The Bruins have to get physical with Miller.

What do you get when you match the worst finishing team in the league against the odds-on favorite for the Vezina Trophy? Yet another loss for the Bruins in a game they could’ve won with just an ounce more of scoring touch to their game despite the presence of Ryan Miller in the Buffalo net.

There were plenty of glimpses at promise during the Bruins’ 2-1 road loss to the Sabres in Game 1 of the Eastern Conference quarterfinal series at HSBC Arena. Boston outshot the Sabres, 24-8, in the second period and 39-32 over the full 60 minutes. The Bruins finally scored a meaningful power play goal, their first since March 27, when Mark Recchi banged home a rebound to tie the game 9:30 into the middle stanza. And during that second period, which was lopsided everywhere but the scoreboard, Boston even hit the post twice (great chances by Michael Ryder and Johnny Boychuk).

The positives far outweighed the negatives in the Bruins’ loss. And there’s definitely a foundation the club can build on heading into Saturday’s Game 2, when the Bruins will look to earn a road split before coming home. However, there have been so many times this season that the Bruins thought they were about to break through offensively because of a barrage of shots and chances, you have to wonder if they’re really just slamming away at the rocks with a pick-axe in a spent mine.

Even though they followed up their late-season 50- and 36-shot losses to Tampa Bay and Florida, respectively, with victories, by the two games later the Bruins’ offense went right back into hibernation. More often than not, the Bruins’ offense looks like it’s conserving goals as though it’s part of some Andrew Ference-sponsored “green” initiative to conserve energy by keeping the red light from going on.

That campaign has to end now, or the Bruins are going to have only golf scores to worry about rather than goals scored. None of their forwards are suddenly going to morph into Cam Neely, Rick Middleton or even Ilya Kovalchuk overnight. And Miller isn’t suddenly going to turn into Bruins goaltending coach Bob Essensa (.850 save percentage in nine games with Buffalo in 2001-02). There’s only one way for the Bruins to get to Miller and that’s by getting up in his grill.

The Bruins’ net-front presence in Game 1 was average at best. There were black-and-gold wearing bodies in front, but mostly they skated around the blue paint as though they were going to get an electric shock if they touched the crease area. The best screeners and puck-tippers sometimes have to cross over and carve out a little bit of blue as their own territory. Sometimes they force the goaltender to push them out and sometimes they initiate some “incidental contact” with the goaltender.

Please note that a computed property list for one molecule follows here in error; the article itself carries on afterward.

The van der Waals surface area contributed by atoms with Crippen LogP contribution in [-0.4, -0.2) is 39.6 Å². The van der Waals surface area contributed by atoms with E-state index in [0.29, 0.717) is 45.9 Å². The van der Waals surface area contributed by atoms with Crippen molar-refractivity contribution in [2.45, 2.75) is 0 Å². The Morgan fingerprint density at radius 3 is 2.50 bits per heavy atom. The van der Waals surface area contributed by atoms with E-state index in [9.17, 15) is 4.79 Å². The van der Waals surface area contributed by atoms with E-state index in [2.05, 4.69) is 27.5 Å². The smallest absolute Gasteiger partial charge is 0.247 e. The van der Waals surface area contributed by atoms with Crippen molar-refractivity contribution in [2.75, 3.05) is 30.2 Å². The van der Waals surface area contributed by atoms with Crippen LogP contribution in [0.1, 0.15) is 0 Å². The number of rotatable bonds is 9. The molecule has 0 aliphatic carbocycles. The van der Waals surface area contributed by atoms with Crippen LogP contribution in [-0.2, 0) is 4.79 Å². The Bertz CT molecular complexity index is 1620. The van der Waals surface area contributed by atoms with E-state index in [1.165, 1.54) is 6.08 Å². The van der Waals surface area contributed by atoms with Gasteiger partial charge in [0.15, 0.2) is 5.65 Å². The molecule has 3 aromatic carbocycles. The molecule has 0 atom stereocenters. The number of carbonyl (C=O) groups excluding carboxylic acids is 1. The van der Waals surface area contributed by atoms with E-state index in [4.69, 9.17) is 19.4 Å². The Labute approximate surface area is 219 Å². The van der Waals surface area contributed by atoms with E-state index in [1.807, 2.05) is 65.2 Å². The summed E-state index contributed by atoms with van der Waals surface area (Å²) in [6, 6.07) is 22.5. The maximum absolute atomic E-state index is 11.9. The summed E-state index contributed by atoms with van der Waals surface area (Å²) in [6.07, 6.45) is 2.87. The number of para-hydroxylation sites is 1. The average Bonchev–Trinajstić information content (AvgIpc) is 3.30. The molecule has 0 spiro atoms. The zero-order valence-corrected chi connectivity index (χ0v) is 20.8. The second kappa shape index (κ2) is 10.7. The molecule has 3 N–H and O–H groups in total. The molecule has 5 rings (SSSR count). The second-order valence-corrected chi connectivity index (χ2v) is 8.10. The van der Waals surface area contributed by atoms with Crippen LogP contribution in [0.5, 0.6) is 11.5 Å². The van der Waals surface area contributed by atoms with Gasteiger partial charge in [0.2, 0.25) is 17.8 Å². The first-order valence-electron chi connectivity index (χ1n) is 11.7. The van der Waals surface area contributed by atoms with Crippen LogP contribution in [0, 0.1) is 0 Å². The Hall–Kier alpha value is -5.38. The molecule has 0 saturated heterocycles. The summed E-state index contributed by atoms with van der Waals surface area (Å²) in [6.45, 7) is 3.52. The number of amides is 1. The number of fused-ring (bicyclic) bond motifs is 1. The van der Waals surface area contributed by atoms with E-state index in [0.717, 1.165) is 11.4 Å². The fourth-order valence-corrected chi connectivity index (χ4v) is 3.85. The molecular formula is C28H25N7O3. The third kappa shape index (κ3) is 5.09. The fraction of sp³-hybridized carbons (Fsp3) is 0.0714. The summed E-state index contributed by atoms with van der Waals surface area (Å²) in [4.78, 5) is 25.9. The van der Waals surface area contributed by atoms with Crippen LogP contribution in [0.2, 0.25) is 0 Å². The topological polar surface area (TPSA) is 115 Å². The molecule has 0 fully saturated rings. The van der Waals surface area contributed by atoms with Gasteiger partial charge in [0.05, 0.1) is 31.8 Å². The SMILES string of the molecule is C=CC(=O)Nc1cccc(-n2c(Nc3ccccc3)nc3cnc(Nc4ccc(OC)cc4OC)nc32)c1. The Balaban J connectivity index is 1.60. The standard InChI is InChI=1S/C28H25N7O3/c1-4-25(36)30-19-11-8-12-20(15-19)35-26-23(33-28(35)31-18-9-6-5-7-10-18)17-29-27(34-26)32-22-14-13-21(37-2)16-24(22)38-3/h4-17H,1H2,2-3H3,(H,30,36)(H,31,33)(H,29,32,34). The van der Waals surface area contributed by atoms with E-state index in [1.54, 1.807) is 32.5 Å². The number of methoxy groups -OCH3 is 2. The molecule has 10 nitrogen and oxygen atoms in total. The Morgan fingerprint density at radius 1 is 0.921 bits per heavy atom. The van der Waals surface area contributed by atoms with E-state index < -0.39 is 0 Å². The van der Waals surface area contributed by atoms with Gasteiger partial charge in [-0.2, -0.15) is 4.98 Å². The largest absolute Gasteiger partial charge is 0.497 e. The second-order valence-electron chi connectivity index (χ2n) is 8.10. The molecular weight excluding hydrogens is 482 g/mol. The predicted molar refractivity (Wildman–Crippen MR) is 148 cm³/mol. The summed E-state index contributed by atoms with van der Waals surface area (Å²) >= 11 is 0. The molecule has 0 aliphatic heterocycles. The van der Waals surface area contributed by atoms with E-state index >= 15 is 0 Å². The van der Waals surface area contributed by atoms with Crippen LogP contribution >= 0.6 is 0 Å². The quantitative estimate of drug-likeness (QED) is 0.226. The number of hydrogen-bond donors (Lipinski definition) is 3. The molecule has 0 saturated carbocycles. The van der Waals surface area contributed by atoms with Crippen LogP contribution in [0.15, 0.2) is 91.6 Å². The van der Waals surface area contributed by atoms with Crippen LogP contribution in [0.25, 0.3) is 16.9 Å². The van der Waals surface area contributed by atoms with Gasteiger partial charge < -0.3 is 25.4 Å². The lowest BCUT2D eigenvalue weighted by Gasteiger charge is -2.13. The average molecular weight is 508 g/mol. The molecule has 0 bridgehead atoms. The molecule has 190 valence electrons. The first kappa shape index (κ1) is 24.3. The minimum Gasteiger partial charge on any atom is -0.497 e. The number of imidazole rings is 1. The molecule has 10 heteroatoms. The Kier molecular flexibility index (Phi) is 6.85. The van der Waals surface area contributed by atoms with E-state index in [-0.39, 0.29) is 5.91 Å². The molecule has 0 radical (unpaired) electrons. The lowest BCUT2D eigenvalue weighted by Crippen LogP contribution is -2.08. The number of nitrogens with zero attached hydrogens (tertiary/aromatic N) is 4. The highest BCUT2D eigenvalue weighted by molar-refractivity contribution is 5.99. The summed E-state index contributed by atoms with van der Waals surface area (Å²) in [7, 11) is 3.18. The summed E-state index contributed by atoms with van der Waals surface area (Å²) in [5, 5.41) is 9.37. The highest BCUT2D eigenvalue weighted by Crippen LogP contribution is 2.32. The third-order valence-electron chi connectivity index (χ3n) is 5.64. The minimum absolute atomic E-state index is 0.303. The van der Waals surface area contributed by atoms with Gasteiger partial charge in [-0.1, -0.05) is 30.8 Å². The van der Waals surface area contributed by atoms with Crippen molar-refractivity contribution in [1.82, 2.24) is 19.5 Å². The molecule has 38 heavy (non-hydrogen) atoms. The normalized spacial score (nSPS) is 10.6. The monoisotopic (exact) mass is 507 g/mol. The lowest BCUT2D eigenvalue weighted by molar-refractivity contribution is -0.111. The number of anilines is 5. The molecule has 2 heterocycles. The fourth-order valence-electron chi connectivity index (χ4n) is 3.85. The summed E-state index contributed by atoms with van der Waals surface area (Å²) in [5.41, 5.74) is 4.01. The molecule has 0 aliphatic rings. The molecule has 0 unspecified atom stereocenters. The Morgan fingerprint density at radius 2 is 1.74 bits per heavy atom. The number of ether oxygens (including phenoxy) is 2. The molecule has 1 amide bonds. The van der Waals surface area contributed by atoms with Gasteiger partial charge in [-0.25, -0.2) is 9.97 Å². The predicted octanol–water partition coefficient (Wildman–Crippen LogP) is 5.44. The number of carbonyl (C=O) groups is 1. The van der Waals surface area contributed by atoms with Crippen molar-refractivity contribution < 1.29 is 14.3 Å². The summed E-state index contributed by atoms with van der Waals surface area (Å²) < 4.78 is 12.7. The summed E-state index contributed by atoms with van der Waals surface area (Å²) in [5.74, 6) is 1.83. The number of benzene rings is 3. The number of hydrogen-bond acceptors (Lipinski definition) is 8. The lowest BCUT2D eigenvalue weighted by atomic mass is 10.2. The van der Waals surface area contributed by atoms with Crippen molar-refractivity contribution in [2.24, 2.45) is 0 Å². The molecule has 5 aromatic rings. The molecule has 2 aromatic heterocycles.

While the Bruins did a great job most of the night breaking into the attack zone and passing the puck around the perimeter, they treated Miller like some sort of religious idol to be observed but not touched or bothered. Just one drive into the crease or “accidental” collision with Miller – even if it results in a penalty – would do wonders for Boston’s chances of scoring. Even if such a maneuver didn’t result in a goal right away, don’t think for a second that Miller wouldn’t be thinking about potential contact the rest of the night if there was a crash just once.

Sure, Miller’s a veteran, a superstar and a player that’s shown he can block out distractions and carry a team to a division title. But remember, this is a guy that was injured in a collision behind the net last season. He’s human, even if he plays super-human sometimes, and while beating him physically with a puck and a stick can sometimes seem impossible, that edge in skill can be chipped away at with a little mind game. Take a run at Miller and the play might be running through his head the rest of the night.

I’m in no way advocating injuring Miller or doing anything that wouldn’t be within the rules. Over the course of Game 1, the Sabres had bodies flying to and around the Boston net and even knocked the goal off its pegs a couple times in the heat of battle. That didn’t happen nearly enough at the Buffalo end for the Bruins to increase their odds at actually scoring, and in turn winning.

For 83 games, the Bruins have tried to solve their offensive struggles through convention shoot-and-pass means. Now it’s time to toughen up and make physical play into part of their offensive game plan. Ryan Miller has to feel threatened by more than just pucks for the Bruins to have a chance to win this series.